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About unity

  • Birthday 10/03/1980

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    Green Bay, WI

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  1. I was sorta annoyed that Apple killed Airport. I had one of the first. But then I looked at the used market, indeed any model can be had pretty affordably. I have the latest Express right now but its range is poor. I will be picking up the latest Extreme, used. And there are better devices out there really, but I just like the pure simple ease of Airport gear.
  2. Pretty sure this bugger is a video card. The port seems odd though (serial port?). Back side says "MoDam SE030 REV C MEMORY PLUS. Thoughts? Its a lot like this card, but not the same:
  3. As much as I dislike eBay overall, its a great way to appraise market prices by looking at sold items. The 1400 is a nice machine that can be well equip. The 166MHz version is the fastest version and a little less common than the other two (117 & 133MHz). Pricing for sold are all over and ignoring the BIN sales, the $85 for a working and in good shape 1400/166 is about medium price. Some auction went north of $100. Some auctions were as low as $50.
  4. Nice pics. Even that Sony drive is probably a proto. Do you have a shot of the front? I have a couple very early ones where the copper heat sink is different. Wondering if yours looks the same.
  5. Thats pretty much how I pack em. Actually any AIO now including the 128ks, etc. I use two boxes though. Face down is the important bit, as I keep saying. Think it really reduces faceplate stress.
  6. Thats an Asante MacCon Network Card. I have had a few but only for the SE/30, not SE. I would take a peak at the motherboard. The machine has already had one upgrade, the hard drive. Edit: I see no vertical card in the slot, so it may be an SE board then as many cards were horizontal. This was because Apple did not put a hole in the frame for vertical cards, at least not until the SE/30 came out then they used the same frame now with a hole for vertical cards. You have that updated frame.
  7. Ummm...open it up? You have to in order to fix the display anyway. Then simply ID the card.
  8. Yes, the wire. I assume that is what we are talking about. And you are right, that is a diode. I did not look at the identifier, looked like a glass capacitor so common on these. CR3 is on a 128k board but in location B12.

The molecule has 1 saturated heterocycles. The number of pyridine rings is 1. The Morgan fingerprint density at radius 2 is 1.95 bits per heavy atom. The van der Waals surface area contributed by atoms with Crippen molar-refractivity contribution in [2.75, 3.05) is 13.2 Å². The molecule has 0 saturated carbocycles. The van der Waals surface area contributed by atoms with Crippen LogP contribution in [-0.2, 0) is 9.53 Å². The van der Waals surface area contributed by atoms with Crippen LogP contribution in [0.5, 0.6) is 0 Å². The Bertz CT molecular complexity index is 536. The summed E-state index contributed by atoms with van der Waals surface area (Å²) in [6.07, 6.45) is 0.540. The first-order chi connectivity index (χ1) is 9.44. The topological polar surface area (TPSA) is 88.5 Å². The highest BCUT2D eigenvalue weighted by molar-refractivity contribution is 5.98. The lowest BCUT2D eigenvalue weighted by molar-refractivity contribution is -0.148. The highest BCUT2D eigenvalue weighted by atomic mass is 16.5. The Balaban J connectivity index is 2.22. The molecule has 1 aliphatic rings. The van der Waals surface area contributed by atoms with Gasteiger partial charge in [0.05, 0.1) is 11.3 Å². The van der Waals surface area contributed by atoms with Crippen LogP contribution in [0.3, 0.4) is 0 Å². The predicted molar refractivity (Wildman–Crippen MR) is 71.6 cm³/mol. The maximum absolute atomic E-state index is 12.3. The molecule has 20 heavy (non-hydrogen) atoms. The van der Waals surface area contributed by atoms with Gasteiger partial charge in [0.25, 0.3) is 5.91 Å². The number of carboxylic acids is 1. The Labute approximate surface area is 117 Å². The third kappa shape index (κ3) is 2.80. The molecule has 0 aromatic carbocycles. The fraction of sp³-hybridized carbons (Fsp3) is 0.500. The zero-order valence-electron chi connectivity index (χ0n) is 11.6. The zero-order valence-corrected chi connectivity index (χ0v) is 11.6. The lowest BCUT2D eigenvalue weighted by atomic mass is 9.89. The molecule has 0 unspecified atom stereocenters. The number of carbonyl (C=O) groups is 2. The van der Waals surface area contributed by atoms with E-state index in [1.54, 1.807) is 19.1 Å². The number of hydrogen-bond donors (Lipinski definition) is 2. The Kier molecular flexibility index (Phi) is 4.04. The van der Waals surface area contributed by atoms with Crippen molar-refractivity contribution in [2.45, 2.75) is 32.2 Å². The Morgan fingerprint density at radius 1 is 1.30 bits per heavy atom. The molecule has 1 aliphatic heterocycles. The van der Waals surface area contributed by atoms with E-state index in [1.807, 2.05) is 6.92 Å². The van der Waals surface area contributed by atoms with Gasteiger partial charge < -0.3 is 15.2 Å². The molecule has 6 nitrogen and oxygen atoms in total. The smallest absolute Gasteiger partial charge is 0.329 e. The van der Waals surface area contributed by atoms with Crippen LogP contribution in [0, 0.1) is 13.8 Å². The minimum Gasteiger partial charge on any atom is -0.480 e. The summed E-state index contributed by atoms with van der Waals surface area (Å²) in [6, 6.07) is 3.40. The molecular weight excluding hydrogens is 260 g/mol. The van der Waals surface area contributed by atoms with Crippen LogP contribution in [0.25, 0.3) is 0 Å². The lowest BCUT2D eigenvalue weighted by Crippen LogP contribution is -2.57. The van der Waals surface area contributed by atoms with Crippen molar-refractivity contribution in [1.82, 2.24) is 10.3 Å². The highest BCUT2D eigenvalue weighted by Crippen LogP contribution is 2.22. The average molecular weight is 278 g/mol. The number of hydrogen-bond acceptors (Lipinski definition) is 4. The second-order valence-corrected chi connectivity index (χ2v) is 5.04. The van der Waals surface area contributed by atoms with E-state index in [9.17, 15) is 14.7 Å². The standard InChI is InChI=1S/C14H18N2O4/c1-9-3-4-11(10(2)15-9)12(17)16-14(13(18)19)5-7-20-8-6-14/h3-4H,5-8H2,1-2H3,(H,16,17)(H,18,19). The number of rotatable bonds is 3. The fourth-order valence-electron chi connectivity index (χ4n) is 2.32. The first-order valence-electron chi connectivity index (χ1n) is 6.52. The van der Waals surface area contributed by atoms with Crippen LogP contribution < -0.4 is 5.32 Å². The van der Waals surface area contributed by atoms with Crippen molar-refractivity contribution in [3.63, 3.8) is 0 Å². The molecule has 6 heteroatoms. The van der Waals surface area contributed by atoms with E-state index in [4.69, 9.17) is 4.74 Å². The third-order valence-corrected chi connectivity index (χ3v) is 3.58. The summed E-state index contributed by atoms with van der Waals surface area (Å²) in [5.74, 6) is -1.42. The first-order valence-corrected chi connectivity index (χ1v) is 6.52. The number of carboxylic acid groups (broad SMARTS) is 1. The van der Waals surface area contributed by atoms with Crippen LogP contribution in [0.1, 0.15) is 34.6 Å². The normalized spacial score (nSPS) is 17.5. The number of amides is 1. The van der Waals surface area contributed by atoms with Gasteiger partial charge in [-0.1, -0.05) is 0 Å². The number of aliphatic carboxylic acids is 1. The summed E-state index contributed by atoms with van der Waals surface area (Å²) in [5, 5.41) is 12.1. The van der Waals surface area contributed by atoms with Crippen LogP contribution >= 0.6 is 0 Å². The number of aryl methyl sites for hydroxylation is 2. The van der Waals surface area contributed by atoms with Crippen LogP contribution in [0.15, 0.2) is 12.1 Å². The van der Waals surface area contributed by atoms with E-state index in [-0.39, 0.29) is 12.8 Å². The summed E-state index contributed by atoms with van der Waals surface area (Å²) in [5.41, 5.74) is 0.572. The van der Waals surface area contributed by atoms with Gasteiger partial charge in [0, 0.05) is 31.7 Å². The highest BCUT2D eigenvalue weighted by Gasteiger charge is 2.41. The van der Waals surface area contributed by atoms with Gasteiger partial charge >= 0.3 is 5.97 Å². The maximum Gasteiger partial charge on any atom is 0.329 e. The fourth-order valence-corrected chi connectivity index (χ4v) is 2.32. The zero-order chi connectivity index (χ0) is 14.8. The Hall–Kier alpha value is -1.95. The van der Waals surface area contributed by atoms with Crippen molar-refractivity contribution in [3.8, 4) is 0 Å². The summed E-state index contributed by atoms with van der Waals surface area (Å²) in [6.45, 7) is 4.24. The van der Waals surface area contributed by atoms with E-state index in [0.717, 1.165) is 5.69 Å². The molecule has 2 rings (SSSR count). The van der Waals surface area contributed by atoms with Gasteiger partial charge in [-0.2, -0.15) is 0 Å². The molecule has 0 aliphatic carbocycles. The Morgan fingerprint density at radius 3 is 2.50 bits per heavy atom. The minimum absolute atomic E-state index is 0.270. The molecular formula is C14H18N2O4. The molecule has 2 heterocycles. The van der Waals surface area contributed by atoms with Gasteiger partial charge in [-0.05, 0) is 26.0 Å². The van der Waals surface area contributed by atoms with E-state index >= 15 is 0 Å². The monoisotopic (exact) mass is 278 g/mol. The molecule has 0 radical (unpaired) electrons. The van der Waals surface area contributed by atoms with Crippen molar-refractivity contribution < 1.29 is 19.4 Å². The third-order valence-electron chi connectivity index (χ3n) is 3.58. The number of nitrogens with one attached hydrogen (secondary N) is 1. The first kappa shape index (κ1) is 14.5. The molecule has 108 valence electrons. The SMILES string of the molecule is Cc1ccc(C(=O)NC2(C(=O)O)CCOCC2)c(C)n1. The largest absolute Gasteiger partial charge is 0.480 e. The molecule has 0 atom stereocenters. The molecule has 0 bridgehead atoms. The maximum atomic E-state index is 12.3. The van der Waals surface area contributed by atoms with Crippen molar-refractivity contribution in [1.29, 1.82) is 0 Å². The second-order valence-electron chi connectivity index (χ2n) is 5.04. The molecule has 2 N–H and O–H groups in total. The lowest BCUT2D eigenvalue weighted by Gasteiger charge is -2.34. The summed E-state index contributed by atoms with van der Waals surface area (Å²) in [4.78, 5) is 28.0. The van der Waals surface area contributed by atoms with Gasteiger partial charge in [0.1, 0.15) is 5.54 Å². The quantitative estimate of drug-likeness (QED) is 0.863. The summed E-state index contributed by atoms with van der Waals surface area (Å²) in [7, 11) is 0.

9. It is tapped into a capacitor, so yes probably a ground.
  10. Pics of the drives might be very interesting. I have had, and might still, some very early Sony drives that have some differences from the usually shipping units. Nothing crazy though. The drives were never power-insert, only elect. They just has a very nice mechanism that grabbed the disk and pulled it in "automatically" where as the much, much later "manual" insert drives needed more help from the user. They way you describe things, the disk is not mounting in all the way because its gummed up. And if it does not seat right, the sensor to detect the floppy being there will not be triggere
  11. I have a couple of those cards. They were available for the Mac II and SE. I dont think for the SE/30. Need the drive to go with them and of course the connecting cable from the card to a port on the back of the SE. As for SE 1.4MB drive labeling, I am not certain all of them had a marking. When the SE got upgraded to the 1.4mb drives, Apple slapped FDHD on the case then later "Superdrive" as that was the marketing name for 1.4 drives. But I have had plenty of late machines with no floppy markings at all on the front. I think they dropped the Superdrive marking at some point because it was
  12. Well its is a logo. When people say Apple logo they mean . I dont get why this is even a debate or even coming up. The Macintosh is a product of Apple. The word "Macintosh" is not a logo. I guess I will bow out of this thread that went off the rails.
  13. FYI the last revision done was the Apple logo square badges. You can see in some early press photos the front has a dark logo background just like the back Apple logo does. Shipping models have two different logo background colors, a light and dark version. Or its that the very earliest "finished" units were simply installed wrong off the line. You can see there was some back and forth on the background colors.
  14. Logo is . Badge is name = Macintosh All shipping units looked the same from the start of shipping to the next revision. For example, look at the very earliest production Macs that had the employee plaques on the back. Same design as one made two month later. As for tooling, you are forgetting the time this was done. Its not really like today with set processes for development and Apple was incredibly wasteful back then, but only because they were also incredibly profitable. Yes, normally texturing is done as a last step in mold design. But just look at all the variations in t
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